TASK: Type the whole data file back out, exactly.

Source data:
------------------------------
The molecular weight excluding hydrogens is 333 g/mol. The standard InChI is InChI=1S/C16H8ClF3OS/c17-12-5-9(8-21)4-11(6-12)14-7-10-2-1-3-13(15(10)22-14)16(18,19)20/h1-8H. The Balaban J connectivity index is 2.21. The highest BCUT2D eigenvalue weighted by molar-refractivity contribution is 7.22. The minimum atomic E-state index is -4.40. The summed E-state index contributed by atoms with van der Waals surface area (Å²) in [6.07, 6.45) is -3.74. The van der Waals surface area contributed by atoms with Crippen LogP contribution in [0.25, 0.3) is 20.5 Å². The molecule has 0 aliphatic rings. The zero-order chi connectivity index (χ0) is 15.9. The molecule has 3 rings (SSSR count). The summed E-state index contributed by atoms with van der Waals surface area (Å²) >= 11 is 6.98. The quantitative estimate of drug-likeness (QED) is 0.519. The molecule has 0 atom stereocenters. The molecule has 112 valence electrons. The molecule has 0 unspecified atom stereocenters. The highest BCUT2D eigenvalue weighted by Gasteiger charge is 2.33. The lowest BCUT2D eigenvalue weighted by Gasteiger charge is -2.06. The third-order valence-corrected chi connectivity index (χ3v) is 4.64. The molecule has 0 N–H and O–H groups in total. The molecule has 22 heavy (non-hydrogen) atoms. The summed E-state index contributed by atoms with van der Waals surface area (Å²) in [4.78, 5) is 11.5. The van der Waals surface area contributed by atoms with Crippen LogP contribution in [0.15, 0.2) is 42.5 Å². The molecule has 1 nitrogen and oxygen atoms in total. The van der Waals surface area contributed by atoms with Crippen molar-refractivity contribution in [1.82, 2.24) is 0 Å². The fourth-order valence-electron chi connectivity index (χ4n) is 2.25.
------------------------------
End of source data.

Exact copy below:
The molecular weight excluding hydrogens is 333 g/mol. The standard InChI is InChI=1S/C16H8ClF3OS/c17-12-5-9(8-21)4-11(6-12)14-7-10-2-1-3-13(15(10)22-14)16(18,19)20/h1-8H. The Balaban J connectivity index is 2.21. The highest BCUT2D eigenvalue weighted by molar-refractivity contribution is 7.22. The minimum atomic E-state index is -4.40. The summed E-state index contributed by atoms with van der Waals surface area (Å²) in [6.07, 6.45) is -3.74. The van der Waals surface area contributed by atoms with Crippen LogP contribution in [0.25, 0.3) is 20.5 Å². The molecule has 0 aliphatic rings. The zero-order chi connectivity index (χ0) is 15.9. The molecule has 3 rings (SSSR count). The summed E-state index contributed by atoms with van der Waals surface area (Å²) >= 11 is 6.98. The quantitative estimate of drug-likeness (QED) is 0.519. The molecule has 0 atom stereocenters. The molecule has 112 valence electrons. The molecule has 0 unspecified atom stereocenters. The highest BCUT2D eigenvalue weighted by Gasteiger charge is 2.33. The lowest BCUT2D eigenvalue weighted by Gasteiger charge is -2.06. The third-order valence-corrected chi connectivity index (χ3v) is 4.64. The molecule has 0 N–H and O–H groups in total. The molecule has 22 heavy (non-hydrogen) atoms. The summed E-state index contributed by atoms with van der Waals surface area (Å²) in [4.78, 5) is 11.5. The van der Waals surface area contributed by atoms with Crippen LogP contribution in [0.15, 0.2) is 42.5 Å². The molecule has 1 nitrogen and oxygen atoms in total. The van der Waals surface area contributed by atoms with Crippen molar-refractivity contribution in [1.82, 2.24) is 0 Å². The fourth-order valence-electron chi connectivity index (χ4n) is 2.25.